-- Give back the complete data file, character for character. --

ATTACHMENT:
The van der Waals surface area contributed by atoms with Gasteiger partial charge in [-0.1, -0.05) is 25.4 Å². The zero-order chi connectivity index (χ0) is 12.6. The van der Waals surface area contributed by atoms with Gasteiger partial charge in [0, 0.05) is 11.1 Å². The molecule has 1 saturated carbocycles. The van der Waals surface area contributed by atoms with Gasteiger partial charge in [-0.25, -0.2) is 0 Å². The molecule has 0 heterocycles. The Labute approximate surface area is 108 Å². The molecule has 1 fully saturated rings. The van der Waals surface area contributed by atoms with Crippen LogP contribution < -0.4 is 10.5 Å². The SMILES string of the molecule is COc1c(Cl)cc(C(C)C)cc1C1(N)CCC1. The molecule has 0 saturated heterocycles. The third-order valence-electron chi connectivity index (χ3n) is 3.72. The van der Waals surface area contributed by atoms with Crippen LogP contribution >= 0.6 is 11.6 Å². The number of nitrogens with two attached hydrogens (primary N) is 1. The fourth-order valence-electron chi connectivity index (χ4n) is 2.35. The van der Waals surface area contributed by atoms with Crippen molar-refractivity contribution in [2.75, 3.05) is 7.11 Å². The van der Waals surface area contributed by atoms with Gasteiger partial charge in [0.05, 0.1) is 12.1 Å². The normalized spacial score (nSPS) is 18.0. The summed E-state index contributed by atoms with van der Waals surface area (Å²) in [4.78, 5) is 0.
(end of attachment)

The van der Waals surface area contributed by atoms with Gasteiger partial charge in [-0.1, -0.05) is 25.4 Å². The zero-order chi connectivity index (χ0) is 12.6. The van der Waals surface area contributed by atoms with Gasteiger partial charge in [0, 0.05) is 11.1 Å². The molecule has 1 saturated carbocycles. The van der Waals surface area contributed by atoms with Gasteiger partial charge in [-0.25, -0.2) is 0 Å². The molecule has 0 heterocycles. The Labute approximate surface area is 108 Å². The molecule has 1 fully saturated rings. The van der Waals surface area contributed by atoms with Crippen LogP contribution < -0.4 is 10.5 Å². The SMILES string of the molecule is COc1c(Cl)cc(C(C)C)cc1C1(N)CCC1. The molecule has 0 saturated heterocycles. The third-order valence-electron chi connectivity index (χ3n) is 3.72. The van der Waals surface area contributed by atoms with Crippen LogP contribution >= 0.6 is 11.6 Å². The number of nitrogens with two attached hydrogens (primary N) is 1. The fourth-order valence-electron chi connectivity index (χ4n) is 2.35. The van der Waals surface area contributed by atoms with Crippen molar-refractivity contribution in [2.75, 3.05) is 7.11 Å². The van der Waals surface area contributed by atoms with Gasteiger partial charge in [0.05, 0.1) is 12.1 Å². The normalized spacial score (nSPS) is 18.0. The summed E-state index contributed by atoms with van der Waals surface area (Å²) in [4.78, 5) is 0.